I am working with a flat image that has a light gray diagonal line intersecting the background in multiple areas. I would like to remove this line, as it used to belong to a label that is now cropped from the fame.
Due to the line being diagonal, and the perspective, I’m finding it unusually challenging to reconstruct the background behind the line.
Here is the result of my most successful attempt so far:
The line is less noticeable here, but still visible. This was done by selecting and duplicating diagonal regions above and below the line, and moving/stretching them over it with the Transform Tool.
Other tools I have tried include: Content-Aware Fill, Clone Stamp, Liquify (Pinch), Motion Blur, and Transform (stretching to match the perspective).
I’m just curious if there is a better approach to tackling this kind of problem. Thanks.
To be clear….
If you own these images, I don’t know why there would be a diagonal line pattern on them.
If you’ve purchased these images, such a pattern would not be present on legitimate purchases.
The only time I can conceive of images having such a pattern is in order to prevent copyright infringement
Perhaps I’m incorrect, so I’ll provide an answer. However, be aware this site is populated by individuals who make a living via intellectual property rights (digital images). So, asking to circumvent some things can be seen as unsavory.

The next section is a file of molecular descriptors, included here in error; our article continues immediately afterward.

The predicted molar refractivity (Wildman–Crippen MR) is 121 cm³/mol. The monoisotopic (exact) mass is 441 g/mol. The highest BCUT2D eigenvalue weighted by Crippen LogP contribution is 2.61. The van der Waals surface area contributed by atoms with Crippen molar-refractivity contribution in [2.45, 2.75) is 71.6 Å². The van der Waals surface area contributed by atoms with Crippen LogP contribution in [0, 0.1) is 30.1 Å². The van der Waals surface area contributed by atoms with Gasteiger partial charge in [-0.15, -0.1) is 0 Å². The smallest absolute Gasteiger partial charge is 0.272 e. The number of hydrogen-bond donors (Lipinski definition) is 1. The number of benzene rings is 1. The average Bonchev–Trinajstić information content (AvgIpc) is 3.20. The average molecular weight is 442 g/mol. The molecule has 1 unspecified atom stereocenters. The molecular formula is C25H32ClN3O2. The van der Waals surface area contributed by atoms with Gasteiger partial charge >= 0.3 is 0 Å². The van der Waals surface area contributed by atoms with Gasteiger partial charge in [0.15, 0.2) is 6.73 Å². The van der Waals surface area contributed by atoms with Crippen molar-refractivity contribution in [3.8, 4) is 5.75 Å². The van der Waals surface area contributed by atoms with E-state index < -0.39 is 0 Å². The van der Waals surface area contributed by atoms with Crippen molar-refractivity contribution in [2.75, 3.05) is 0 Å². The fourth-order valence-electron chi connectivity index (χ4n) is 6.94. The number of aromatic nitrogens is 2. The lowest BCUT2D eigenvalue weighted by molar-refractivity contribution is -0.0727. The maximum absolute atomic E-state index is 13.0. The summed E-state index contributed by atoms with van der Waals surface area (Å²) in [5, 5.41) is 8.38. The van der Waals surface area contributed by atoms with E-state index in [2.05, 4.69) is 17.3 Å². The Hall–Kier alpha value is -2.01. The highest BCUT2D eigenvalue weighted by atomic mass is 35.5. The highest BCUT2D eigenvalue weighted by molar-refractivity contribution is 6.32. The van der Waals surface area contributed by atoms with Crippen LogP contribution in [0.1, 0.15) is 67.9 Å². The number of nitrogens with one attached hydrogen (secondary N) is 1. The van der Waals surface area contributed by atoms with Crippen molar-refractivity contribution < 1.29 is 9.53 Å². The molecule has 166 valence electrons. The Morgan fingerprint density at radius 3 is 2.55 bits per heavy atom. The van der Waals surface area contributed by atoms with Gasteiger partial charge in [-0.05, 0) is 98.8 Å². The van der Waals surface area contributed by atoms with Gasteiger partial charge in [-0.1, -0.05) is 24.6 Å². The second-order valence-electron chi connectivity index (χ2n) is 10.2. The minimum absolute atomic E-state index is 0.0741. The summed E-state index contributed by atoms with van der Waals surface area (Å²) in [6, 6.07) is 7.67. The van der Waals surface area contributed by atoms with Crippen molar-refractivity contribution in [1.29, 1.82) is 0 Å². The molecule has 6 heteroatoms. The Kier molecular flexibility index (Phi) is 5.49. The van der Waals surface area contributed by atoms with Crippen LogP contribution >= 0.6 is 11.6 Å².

I find for, the most part, nothing beats manual brush work combined with other tools when retouching photos.
Most of the more automated (Healing, Cloning, Content-aware) stuff will get you so far, then using a brush and manually painting almost always yields better results for me.
In many photos the actual, 100%, real-life, appearance of objects in particular may not be absolutely necessary. The goal is a believable photo which doesn’t appear to have any marked flaws.
This is rather quick and dirty (and using the small, low resolution image posted here) but I’d start with the clone stamp tool and do as much as was feasible.
Once I have things sort of “roughed in” via cloning, I’d switch to a brush and paint on a new layer…
I could probably then go in with a Healing brush to try and mimic some textures a bit more. But given the quality of the image I had, there’s not a great deal to improve once a certain point is reached.
There are also a clear pattern on the right side of the original image you posted from either cloning or healing that I can’t overcome not seeing the entire image.
Other tools, such as content aware and copy/pasting sections make sense for larger areas of similar color or texture. However this image has very few “broad” filled areas and I find for such images manually painting* works best.
Source : Link , Question Author : Mentalist , Answer Author : Scott